What I Learned at the IEP Roundtable

09 Apr

IEPRoundtableI’ll admit it. Part of me was terrified.

Sitting around the table with everyone who had assessed my child over the past few months, or in some cases—years—was intimidating.

What were they going to say? Were they going to kick him off the boat—not because they don’t want to help him—but because he ranked in need behind other kids when it came time to dividing up the special education pieces of the School Budget Pie?

I had come to find each of these specialists and staff members endearing in different ways. For better or worse, we had been contractually married for several years in the common cause of my son. We were linked, convenanted by legal documents and a mutual desire to help him.

But what if, once we got around that table, the budget dropped between the two sides of the table, dividing us abruptly in half like Moses parting the waters of the Red Sea? What if a former Ally in the Care of My Son now became a Defender of Policy, Keeper of the Budget?

We had already argued our case in written form as well as in person during various team meetings. They had seen our vulnerability, our parent angst, a few tears, our pain, our fear, and our determination. They knew our passion.

We had shared openly our prescription battles and medicine failures. We had opened our palms face up showing all our cards, revealing our plans for further outside evaluations and our current count of five outside specialists. I resolved to be open, shed light, break down any misunderstandings about anxiety and depression, educate, and tear down the stigma.

To be fair, I believe everyone in the room was as open about mental health as I am, but when it comes to what goes down on paper to help a child’s academics, that can be the elephant in the room, and sometimes, we can all smell that elephant, but it’s hard to acknowledge he actually took a place at the table with us.

Two depression episodes later. Two years of the same pattern: lost functioning for two months. Two rises in anxiety and shut-downs of an otherwise socially and academically bright child. ADHD can explain some of it, sure, but anxiety was the monster behind the rest. Would they see it that way? If they don’t see it consistently negatively impacting academics, would they take the mental health piece seriously?

We listened. We tried to repeat back their words to make sure we comprehended the overall message, goal, theme, understanding, vision.

We heard the abridged explanation of so many psychological, educational, and occupational therapy evaluations and the thrown-out acronyms and statistics of where he fell in the range of normalcy and average, whatever they really are in Educational Jargonville.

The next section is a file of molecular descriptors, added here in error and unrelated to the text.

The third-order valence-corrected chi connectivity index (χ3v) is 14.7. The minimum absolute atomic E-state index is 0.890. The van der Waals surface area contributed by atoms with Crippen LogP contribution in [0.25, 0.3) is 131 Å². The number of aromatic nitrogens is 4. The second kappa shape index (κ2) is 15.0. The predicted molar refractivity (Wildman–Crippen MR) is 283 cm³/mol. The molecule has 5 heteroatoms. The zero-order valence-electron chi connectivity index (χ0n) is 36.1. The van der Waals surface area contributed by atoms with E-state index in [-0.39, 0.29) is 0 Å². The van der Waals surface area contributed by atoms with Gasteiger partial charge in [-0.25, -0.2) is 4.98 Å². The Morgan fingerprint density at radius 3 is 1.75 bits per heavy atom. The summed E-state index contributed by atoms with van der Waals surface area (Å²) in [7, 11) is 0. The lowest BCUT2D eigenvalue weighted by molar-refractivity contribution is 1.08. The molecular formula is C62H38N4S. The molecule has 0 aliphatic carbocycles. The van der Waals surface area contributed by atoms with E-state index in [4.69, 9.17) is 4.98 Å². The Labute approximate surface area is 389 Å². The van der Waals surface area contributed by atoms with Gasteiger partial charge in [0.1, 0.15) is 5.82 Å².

• WISC
  • BASC
  • WIAT
  • DVTP
  • MVPT
  • BOT
  • VMI

And how about these awesome terms:

  • Visual perception
  • Visual memory
  • Visual motor integration
  • Visual tracking

Are you dizzy yet?

And then there’s:

  • Processing speed
  • Working memory
  • Social/emotional
  • Visual field
  • Crossing the midline/bilateral integration
  • Sensorimotor

And fun terms like:

  • At risk
  • Clinically significant

Yeah, those are the ones that make me want to go hide under the bed with Smell-ephant, his sensory elephant, and never come back out.

I frankly prefer the more benign ones like sensory diet, quiet workspace, and that absolutely glorious word: accommodations.

[As a sidenote, it turns out that my sweet boy walks on the insoles of his boots, not, apparently, to drive me crazy with worry about foot development, but to get sensory feedback. Wow, I could slam a wall right now after a year and a half of worry to get some good feedback. I can’t imagine living in a body that needs more than I do during stress!]

After asking some questions and expressing some concerns, we were painstakingly walked through a flowchart, the purpose of which was to determine eligibility for services.

And then there it was: He had two disabilities—not just one. Untreated, they both affect academics.

I’m so thankful they didn’t try to separate out or tease those related diagnoses apart. Yes, anxiety and ADHD are two different animals, but they make their bed in the same room, and they usually lie down wrapped around each other. Same thing with sensory integration issues: It’s sometimes pointless to sort out which came first—the chicken or the egg—because if you seek sensory feedback more than the average person, not receiving it can make you anxious and inattentive. If you are anxious and inattentive under stress or because ADHD is not well managed that day, you seek more sensory feedback to ease your stress level.

See what I mean?

As the eight specialists, teachers, guidance counselor, and administrators (remember they are simultaneously Lovers of Educating Children and Defenders of the Holy Budget—an understandably tense combo some days) surrounded us delivering news that not only would we get a revised IEP (and not be thrown off the ship), but we were now to receive 45 minutes of pullout services going into his new school year, I felt like God had set this table for us.

This was my post on the “private” wall of my Facebook:

I’ve never been so happy in my life to have my kid listed with two disabilities and get 45 minutes pulled out for service a week. Pushing back the stigma about anxiety/depression one child at a time. Thank you all for your prayers! I’m so grateful. It was more than we had let our hearts hope for! Before this day, we had spent a lot of time building our case in team meetings, reading special ed law, and typing up our reasoning/justification/advocacy. I will not stop advancing this cause just because we have a win, but I’m so grateful we can relax about next school year a tiny bit. Thank you all for your amazing support!!!! Thank you, God! You are holding Little Man’s hand right now, aren’t You? I can almost see it, but it amazes me that You are simultaneously holding mine.